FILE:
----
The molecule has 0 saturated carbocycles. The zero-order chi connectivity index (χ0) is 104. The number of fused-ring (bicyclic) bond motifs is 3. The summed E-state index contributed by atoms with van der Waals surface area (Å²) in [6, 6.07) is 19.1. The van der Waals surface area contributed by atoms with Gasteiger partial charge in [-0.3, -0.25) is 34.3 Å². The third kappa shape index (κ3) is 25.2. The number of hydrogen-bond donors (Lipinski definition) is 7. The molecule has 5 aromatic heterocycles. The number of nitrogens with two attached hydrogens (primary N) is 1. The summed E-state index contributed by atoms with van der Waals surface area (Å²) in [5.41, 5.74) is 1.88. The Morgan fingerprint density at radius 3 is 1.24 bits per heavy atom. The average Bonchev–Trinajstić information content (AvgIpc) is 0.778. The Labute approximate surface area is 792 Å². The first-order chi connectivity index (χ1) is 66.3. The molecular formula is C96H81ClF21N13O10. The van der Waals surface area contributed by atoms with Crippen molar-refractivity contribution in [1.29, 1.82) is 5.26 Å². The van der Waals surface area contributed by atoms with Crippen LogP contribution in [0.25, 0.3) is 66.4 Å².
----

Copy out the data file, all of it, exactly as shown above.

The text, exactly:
The molecule has 0 saturated carbocycles. The zero-order chi connectivity index (χ0) is 104. The number of fused-ring (bicyclic) bond motifs is 3. The summed E-state index contributed by atoms with van der Waals surface area (Å²) in [6, 6.07) is 19.1. The van der Waals surface area contributed by atoms with Gasteiger partial charge in [-0.3, -0.25) is 34.3 Å². The third kappa shape index (κ3) is 25.2. The number of hydrogen-bond donors (Lipinski definition) is 7. The molecule has 5 aromatic heterocycles. The number of nitrogens with two attached hydrogens (primary N) is 1. The summed E-state index contributed by atoms with van der Waals surface area (Å²) in [5.41, 5.74) is 1.88. The Morgan fingerprint density at radius 3 is 1.24 bits per heavy atom. The average Bonchev–Trinajstić information content (AvgIpc) is 0.778. The Labute approximate surface area is 792 Å². The first-order chi connectivity index (χ1) is 66.3. The molecular formula is C96H81ClF21N13O10. The van der Waals surface area contributed by atoms with Crippen molar-refractivity contribution in [1.29, 1.82) is 5.26 Å². The van der Waals surface area contributed by atoms with Crippen LogP contribution in [0.25, 0.3) is 66.4 Å².